Managing FMLA – Tips & Tricks

Employers should never take a leave from dealing with the Family and Medical Leave Act’s (FMLA’s) requirements. The FMLA entitles eligible employees of covered employers to take up to 12 weeks unpaid, job-protected leave in a 12 month period for specified family and medical reasons. It guarantees continuation of group health insurance coverage under the same terms and conditions as if the employee had not taken leave. Check out these common sense tips for managing FMLA.

Requesting FMLA

Managers sometimes fail to tell HR right away when an employee is out on leave for an extended period. If a manager waits a week to inform HR, that could delay the start of the 12-week FMLA period. The employer can’t make the FMLA leave retroactive. Additionally, letting the employee take more than 12 weeks of leave impacts staffing and productivity. Effectively managing FMLA requires proactive measures to ensure time is properly entered and accounted for. MITC allows employees to request FMLA like any other benefit time. If the manager fails to act on the request, the Manager is reminded and HR notified. The employee is not paid for these hours but the hours are tracked.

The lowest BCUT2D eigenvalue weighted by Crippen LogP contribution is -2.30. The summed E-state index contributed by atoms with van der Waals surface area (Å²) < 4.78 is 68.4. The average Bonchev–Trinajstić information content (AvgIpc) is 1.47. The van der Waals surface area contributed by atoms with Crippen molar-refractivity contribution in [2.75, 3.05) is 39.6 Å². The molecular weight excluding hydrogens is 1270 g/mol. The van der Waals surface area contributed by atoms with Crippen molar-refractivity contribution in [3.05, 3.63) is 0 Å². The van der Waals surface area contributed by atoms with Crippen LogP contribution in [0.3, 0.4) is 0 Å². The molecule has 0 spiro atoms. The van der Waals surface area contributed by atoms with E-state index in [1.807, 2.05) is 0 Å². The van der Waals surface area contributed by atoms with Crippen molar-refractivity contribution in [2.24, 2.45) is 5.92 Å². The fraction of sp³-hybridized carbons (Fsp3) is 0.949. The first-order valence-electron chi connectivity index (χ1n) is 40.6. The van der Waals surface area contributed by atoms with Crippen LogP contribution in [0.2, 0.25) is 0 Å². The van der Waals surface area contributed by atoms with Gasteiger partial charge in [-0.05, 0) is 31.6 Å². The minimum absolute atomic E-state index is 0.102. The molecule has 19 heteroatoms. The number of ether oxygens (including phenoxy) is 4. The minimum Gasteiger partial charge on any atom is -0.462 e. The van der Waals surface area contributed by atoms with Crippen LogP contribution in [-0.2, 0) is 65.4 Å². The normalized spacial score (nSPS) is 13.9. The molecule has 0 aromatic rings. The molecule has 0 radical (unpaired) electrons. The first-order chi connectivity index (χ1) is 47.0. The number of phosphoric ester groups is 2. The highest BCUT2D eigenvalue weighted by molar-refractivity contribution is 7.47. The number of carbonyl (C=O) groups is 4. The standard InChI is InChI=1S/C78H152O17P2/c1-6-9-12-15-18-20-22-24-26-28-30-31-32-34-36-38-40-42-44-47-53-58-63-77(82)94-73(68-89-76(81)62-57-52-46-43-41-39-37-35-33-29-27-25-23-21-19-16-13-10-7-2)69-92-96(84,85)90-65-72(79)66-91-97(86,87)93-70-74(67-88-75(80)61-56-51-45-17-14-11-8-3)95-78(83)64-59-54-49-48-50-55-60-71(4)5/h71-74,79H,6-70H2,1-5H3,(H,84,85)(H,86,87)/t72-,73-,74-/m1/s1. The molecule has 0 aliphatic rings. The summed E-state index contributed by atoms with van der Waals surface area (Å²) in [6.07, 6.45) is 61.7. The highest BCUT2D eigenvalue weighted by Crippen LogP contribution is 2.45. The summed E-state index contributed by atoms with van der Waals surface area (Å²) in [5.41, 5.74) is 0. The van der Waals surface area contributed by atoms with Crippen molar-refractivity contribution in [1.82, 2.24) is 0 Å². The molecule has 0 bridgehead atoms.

No Exact Count of Use of FMLA Leave

Another common mistake in managing FMLA is failing to keep an exact track of an employee’s use of FMLA leave, particularly in regards to intermittent leave. An employer might give the employee more FMLA leave than entitled to. MITC Workforce Management allows organizations to track FMLA. Total hours allowed (480), hours taken, and hours remaining can be tracked. As employees are allowed to take FMLA in as little as 15 minute increments, having a robust, accurate system in place is important.

Train Supervisors on Managing FMLA